Search Results: "Harold G. Moore"


BOOK REVIEW

NON-FICTION
Released: Aug. 19, 2008

"A worthy and wise successor to one of the best books ever about combat in Vietnam."
To honor fallen comrades, a journalist and a soldier return to Vietnam battlefields more than 30 years later. Read full book review >

BOOK REVIEW

NON-FICTION
Released: Nov. 1, 1992

"An authoritative briefing whose band-of-brothers perspectives make it a genuinely affecting addition to the growing record of America's involvement in Vietnam. (Sixteen pages of photographs— not seen—and seven maps.)"
During mid-November 1965, Moore (then a lieutenant colonel) led 450 officers and men from the US Army's 1st Cavalry Division into the Ia Drang Valley, a trackless waste near Vietnam's border with Cambodia that served as a Communist sanctuary and infiltration route into Vietnam's Central Highlands. Read full book review >

BOOK REVIEW

PAYING BACK JACK by Christopher G. Moore
MYSTERY THRILLER
Released: Oct. 6, 2009

"Enough tangled plotlines for a miniseries. Moore clearly has no fear that his gloriously corrupt Bangkok will ever run dry."
Bangkok private eye Vincent Calvino's enforced vacation only plunges him deeper into Thailand's stew of violence. Read full book review >

BOOK REVIEW

THE RISK OF INFIDELITY INDEX by Christopher G. Moore
MYSTERY THRILLER
Released: Jan. 1, 2008

"Tough, wisecracking Calvino is nothing special, but the darkly raffish Bangkok milieu is a treat."
A veteran Bangkok shamus, born and bred in New York, makes his American debut. Read full book review >

BOOK REVIEW

ASIA HAND by Christopher G. Moore
MYSTERY THRILLER
Released: July 1, 2010

"Less original and densely packed than Calvino's earlier cases (Paying Back Jack, 2009, etc.), but just as dankly atmospheric."
Once more Vincent Calvino, Bangkok's most newsworthy private eye, forgoes paying clients to avenge a dead acquaintance and incidentally protect himself and his family. Read full book review >

BLOG POST

DAVID BARCLAY MOORE
by Megan Labrise

Readers of all ages, get ready to catch a rising star. David Barclay Moore’s electric debut, The Stars Beneath Our Feet, is a middle-grade must-read as vibrant and variant as the thrumming thoroughfare where it unfolds: Harlem’s 125th Street.

“If Harlem was a human body, then 125th would be its pumping heart, throbbing all the time,” writes Moore, who ...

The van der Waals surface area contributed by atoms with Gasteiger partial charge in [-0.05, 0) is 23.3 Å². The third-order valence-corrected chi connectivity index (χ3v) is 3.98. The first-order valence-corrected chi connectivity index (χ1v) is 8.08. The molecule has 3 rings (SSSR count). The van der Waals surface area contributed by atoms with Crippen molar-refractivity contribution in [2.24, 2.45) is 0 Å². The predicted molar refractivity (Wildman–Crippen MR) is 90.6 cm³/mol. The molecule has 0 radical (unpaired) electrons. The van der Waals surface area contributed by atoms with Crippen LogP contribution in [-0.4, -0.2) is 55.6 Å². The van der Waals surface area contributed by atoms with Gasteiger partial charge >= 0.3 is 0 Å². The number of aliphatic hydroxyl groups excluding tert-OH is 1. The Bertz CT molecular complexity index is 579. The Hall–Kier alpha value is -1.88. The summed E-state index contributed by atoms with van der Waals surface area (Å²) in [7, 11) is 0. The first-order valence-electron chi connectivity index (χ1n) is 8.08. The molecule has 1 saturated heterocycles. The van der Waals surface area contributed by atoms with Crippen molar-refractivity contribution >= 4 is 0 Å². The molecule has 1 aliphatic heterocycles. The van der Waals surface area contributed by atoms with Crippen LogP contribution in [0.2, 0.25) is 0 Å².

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BOOK REVIEW

VERGIL'S AENEID by Harold Bloom
POETRY
Released: Dec. 16, 1996

"The series, so far, goes from the Aeneid to Angelou; each volume is loaded with colorful educational tools and offers a ready source of structured information. (Nonfiction. 12+)"
This is the first entry in the Bloom's Notes series, part of the Contemporary Literary Views Books; Bloom (The Western Canon, 1994, etc.) introduces Vergil, then steps back as various writers and academic experts past and present provide analyses of theme, character, and literary worth, mostly through excerpts from previously published material. Read full book review >

BOOK REVIEW

THE WORLD IS THE HOME OF LOVE AND DEATH by Harold Brodkey
FICTION & LITERATURE
Released: Oct. 1, 1997

statement page Read full book review >

BOOK REVIEW

NEVERMORE by Harold Schechter
FICTION & LITERATURE
Released: Jan. 1, 1999

"Good atmosphere, dull story."
Davy Crockett meets Edgar Allan Poe—and together they set out in search of Baltimore's 1830s equivalent of John Wayne Gacy: a gothic thriller (and first hardcover fiction) from Schechter (Depraved: The Shocking Story of America's First Serial Killer, 1994, etc.) Read full book review >

BOOK REVIEW

SEA BATTLES ON DRY LAND by Harold Brodkey
ESSAYS & ANTHOLOGIES
Released: April 15, 1999

"A test of Robertson Davies's plea that people's bad journalism should not be held against them."
Brodkey's self-involved, prolix prose style, which made his long-awaited Runaway Soul (1991) a sacred monster of recent fiction, fails badly to translate into readable essays on art, culture, politics, books, etc. After winning an early niche at the New Yorker with his fiction, Brodkey, like Updike and Barthelme, could always place an essay there—no matter how slight or puffed up the piece. Read full book review >